Johns Hopkins University
Fall/Winter 2007
Vol. 5, No. 1


Pinpointing “Pockets of Hope”

Cosmology’s Force to Be Reckoned With

Student Research From the Field

> 100,000+

Total War: The Big Picture

Plumbing the Mysteries of the Mind

Embrace Your Inner Cynic

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That's the number of volunteers, as of early October, who have signed on to help an international team of astronomers map the 1 million galaxies that pepper our skies. "the response has been breathtaking," says Hopkins astrophysicist Alexander Szalay. "The traffic was 20 times higher than what we hoped for. This shows the publis is really interested in science if they feel they can contribute in a meaningful way."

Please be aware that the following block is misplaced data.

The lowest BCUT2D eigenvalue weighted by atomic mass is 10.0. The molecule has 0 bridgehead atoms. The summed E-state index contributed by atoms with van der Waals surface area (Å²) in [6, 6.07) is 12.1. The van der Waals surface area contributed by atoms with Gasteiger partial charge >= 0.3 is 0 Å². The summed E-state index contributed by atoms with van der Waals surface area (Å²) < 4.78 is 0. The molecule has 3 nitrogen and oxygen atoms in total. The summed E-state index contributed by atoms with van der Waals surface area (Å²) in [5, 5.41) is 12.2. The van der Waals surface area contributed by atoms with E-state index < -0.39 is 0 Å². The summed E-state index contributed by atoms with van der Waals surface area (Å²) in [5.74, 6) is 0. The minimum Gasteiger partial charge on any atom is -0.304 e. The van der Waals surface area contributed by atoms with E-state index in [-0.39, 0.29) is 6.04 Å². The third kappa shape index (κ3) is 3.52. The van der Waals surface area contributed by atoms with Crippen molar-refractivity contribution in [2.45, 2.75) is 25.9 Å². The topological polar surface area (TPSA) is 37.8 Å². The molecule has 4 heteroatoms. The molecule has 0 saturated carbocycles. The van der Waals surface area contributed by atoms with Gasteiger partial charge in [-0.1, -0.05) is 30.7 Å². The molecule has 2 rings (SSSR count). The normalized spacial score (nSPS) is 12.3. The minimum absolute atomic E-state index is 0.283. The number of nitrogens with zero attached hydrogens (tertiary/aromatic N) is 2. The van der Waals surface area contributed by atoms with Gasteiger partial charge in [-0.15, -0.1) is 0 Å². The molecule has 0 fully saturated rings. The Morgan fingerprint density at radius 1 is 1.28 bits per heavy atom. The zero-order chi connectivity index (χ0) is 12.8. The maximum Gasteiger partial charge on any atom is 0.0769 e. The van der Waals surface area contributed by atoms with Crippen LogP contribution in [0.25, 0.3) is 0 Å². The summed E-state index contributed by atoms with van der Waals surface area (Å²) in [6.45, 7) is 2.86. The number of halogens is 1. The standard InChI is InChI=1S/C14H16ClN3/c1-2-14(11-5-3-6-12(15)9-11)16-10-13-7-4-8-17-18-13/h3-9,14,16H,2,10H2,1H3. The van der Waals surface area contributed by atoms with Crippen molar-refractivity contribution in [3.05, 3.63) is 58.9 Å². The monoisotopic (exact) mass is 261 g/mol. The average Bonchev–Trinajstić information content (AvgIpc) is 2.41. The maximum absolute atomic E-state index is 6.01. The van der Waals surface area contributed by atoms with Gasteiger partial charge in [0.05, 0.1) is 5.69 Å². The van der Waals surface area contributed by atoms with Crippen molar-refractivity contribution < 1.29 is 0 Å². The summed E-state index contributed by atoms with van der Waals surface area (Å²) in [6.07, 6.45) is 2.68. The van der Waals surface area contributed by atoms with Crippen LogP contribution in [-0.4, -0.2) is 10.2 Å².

Why turn to amateur astronomers for help, given the advanced state of computer technology these days? Though computers would do "reasonably" well at sorting, they "would inevitably throw out the unusual, the weird, and the wonderful," notes the homepage for the mammoth project, dubbed "Galaxy Zoo." Visitors to the site ( will find stunning digital images of galaxies—many never viewed before by human eyes—captured by the Sloan Digital Sky Survey telescope in New Mexico. "It will be great to have all the galaxies classified," says Bob Nichol, of the University of Portsmouth. "It's as fundamental as knowing if a human is male or female," adds colleague Daniel Thomas, also of University of Portsmouth, "We now have the world's largest computer brain working for us, through the combined power of all these human brains."